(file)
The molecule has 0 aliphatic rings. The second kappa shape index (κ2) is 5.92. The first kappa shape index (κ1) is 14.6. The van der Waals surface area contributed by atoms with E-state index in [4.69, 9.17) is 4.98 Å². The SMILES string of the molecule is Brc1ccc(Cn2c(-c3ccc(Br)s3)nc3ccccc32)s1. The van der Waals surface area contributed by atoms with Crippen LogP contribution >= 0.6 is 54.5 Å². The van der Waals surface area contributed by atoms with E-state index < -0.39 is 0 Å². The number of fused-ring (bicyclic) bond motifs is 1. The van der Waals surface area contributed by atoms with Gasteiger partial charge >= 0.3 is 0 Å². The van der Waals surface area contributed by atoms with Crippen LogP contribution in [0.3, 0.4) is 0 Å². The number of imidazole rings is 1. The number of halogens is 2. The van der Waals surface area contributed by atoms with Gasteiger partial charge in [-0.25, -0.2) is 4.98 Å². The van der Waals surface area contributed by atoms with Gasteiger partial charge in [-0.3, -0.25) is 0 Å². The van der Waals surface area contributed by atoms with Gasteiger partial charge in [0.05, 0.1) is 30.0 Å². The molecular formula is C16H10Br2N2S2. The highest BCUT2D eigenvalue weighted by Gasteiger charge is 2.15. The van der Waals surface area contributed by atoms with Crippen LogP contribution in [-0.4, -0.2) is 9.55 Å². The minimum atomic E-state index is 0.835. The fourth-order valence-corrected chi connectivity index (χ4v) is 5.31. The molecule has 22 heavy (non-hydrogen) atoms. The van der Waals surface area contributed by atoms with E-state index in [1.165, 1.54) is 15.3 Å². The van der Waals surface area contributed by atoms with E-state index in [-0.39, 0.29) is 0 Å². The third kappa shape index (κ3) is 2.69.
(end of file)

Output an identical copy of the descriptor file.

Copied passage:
The molecule has 0 aliphatic rings. The second kappa shape index (κ2) is 5.92. The first kappa shape index (κ1) is 14.6. The van der Waals surface area contributed by atoms with E-state index in [4.69, 9.17) is 4.98 Å². The SMILES string of the molecule is Brc1ccc(Cn2c(-c3ccc(Br)s3)nc3ccccc32)s1. The van der Waals surface area contributed by atoms with Crippen LogP contribution >= 0.6 is 54.5 Å². The van der Waals surface area contributed by atoms with E-state index < -0.39 is 0 Å². The number of fused-ring (bicyclic) bond motifs is 1. The van der Waals surface area contributed by atoms with Gasteiger partial charge >= 0.3 is 0 Å². The van der Waals surface area contributed by atoms with Crippen LogP contribution in [0.3, 0.4) is 0 Å². The number of imidazole rings is 1. The number of halogens is 2. The van der Waals surface area contributed by atoms with Gasteiger partial charge in [-0.25, -0.2) is 4.98 Å². The van der Waals surface area contributed by atoms with Gasteiger partial charge in [-0.3, -0.25) is 0 Å². The van der Waals surface area contributed by atoms with Gasteiger partial charge in [0.05, 0.1) is 30.0 Å². The molecular formula is C16H10Br2N2S2. The highest BCUT2D eigenvalue weighted by Gasteiger charge is 2.15. The van der Waals surface area contributed by atoms with Crippen LogP contribution in [-0.4, -0.2) is 9.55 Å². The minimum atomic E-state index is 0.835. The fourth-order valence-corrected chi connectivity index (χ4v) is 5.31. The molecule has 22 heavy (non-hydrogen) atoms. The van der Waals surface area contributed by atoms with E-state index in [1.165, 1.54) is 15.3 Å². The van der Waals surface area contributed by atoms with E-state index in [-0.39, 0.29) is 0 Å². The third kappa shape index (κ3) is 2.69.